The 2023 Longevity Forum will take place in person and online on June 14, 2023, co-hosted by the University of Toronto’s Centre for Industrial Relations and Human Resources, The National Institute on Ageing, Women's College Hospital Age Lab, and What’s neXT?!, a social venture built on the belief that age shouldn’t be a barrier to new experiences, new work, new ways of giving back and new ideas.
We’re living longer, healthier lives but there is limited awareness of the consequences of this remarkable demographic shift. We think it’s time to accelerate this conversation, and the actions that flow from it!
The disruption of the past few years has provided both organizations and older individuals with the catalyst to reimagine expectations around various aspects of a longer, purposeful life. But, while much work has been done, this reset needs a more concerted and collaborative effort among policy makers, governments, academics, employers and social entrepreneurs to help ensure our longer lifespans can be productive, dignified and purposeful.
Employers are underutilizing a powerful asset as they strive to remain competitive and contend with skills shortages both now and in the near future. Likewise, organizations in areas such as giving back and learning need to re-assess their programming and relationships with older and multi-generational audiences.
Who Are We?
What’s neXT?!, founded in 2019, is a social venture built on the belief that age should not be a barrier to change, growth, and achievement. We’ve framed this vision as The Future of Worth.™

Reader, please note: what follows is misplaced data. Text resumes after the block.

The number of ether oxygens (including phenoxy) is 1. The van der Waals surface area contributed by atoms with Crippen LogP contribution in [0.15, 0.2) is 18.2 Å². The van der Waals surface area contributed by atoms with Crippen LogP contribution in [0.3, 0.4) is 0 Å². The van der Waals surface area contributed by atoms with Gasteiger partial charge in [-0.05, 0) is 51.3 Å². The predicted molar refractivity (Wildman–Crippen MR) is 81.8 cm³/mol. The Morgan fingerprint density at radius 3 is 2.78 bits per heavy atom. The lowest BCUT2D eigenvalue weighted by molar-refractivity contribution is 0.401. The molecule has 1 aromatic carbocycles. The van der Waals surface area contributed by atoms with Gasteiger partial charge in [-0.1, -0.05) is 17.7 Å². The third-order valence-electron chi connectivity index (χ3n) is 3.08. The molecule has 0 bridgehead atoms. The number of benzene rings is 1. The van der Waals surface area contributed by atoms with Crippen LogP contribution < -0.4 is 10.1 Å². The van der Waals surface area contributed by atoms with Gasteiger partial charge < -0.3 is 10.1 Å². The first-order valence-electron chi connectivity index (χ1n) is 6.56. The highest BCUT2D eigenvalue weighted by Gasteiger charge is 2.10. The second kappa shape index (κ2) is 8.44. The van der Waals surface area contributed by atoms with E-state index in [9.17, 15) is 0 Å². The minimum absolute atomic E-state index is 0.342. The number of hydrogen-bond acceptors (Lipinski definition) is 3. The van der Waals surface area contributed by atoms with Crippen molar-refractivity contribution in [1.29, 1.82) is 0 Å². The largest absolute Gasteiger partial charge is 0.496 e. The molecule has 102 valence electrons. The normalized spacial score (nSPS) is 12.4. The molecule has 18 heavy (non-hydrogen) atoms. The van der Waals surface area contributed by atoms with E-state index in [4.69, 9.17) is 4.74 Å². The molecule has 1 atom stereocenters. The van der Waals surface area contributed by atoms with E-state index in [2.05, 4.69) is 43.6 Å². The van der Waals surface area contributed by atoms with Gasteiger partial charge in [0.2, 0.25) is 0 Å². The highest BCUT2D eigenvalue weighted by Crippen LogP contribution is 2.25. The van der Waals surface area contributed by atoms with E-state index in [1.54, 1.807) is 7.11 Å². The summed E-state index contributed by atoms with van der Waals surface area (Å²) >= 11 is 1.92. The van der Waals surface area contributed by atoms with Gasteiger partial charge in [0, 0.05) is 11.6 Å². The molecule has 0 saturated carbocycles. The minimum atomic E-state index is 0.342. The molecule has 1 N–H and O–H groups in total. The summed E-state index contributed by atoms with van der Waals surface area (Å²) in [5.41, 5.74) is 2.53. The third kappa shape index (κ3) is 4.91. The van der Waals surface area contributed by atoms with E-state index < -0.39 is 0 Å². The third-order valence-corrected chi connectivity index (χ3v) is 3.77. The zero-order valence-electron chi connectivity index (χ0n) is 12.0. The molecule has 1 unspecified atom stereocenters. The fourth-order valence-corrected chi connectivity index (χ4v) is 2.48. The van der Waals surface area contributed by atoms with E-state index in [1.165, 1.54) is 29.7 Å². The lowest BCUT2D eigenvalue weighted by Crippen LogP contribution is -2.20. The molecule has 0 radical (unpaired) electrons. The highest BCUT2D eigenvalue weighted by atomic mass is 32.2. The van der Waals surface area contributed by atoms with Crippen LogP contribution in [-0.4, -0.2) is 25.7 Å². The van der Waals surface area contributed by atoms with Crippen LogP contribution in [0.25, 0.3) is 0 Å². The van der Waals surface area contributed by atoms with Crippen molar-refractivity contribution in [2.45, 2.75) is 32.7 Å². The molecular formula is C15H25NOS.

The What’s neXT?! global community is made up of ‘builders’* who want to live a life of purpose. We are a digitally enabled community that enables members to participate in advocacy, build new networks and explore collective opportunities such as flexible work, giving back, and learning.
*Builders are mid- to late-career individuals or self-described retirees. They are curious and creative individuals who are interested in engaging, exploring and experimenting with different dimensions of life. They focus on purpose and community over productivity. They have a collaborative nature and want to be part of the larger mission.
Since 1965, the Centre for Industrial Relations and Human Resources at the University of Toronto has brought together professors from many different disciplines and departments at the University of Toronto to teach and conduct research on all aspects of the workplace and employment relationships. It has become increasingly apparent that an interdisciplinary approach is required to solve some of the world’s most pressing issues, and this is also the case for work and organizations. The CIRHR faculty reflect the depth, breadth, and diversity of the university.
The Centre focuses on five major areas of study that fall within the discipline of industrial relations: work, organizations, management (particularly human resource management), labour and employment relations, and labour policy and institutions.
Women’s Age Lab, the first and only research centre of its kind in the world to our knowledge, aims to support the healthy ageing of women by reimagining a system and society where older women and their distinct well-being and health needs are recognized and addressed. Women’s Age Lab uses science to transform care and drive health system and social change. We envision that by 2030, the unique needs of older women will be recognized, and our social and health care system will provide tailored supports and care to older women.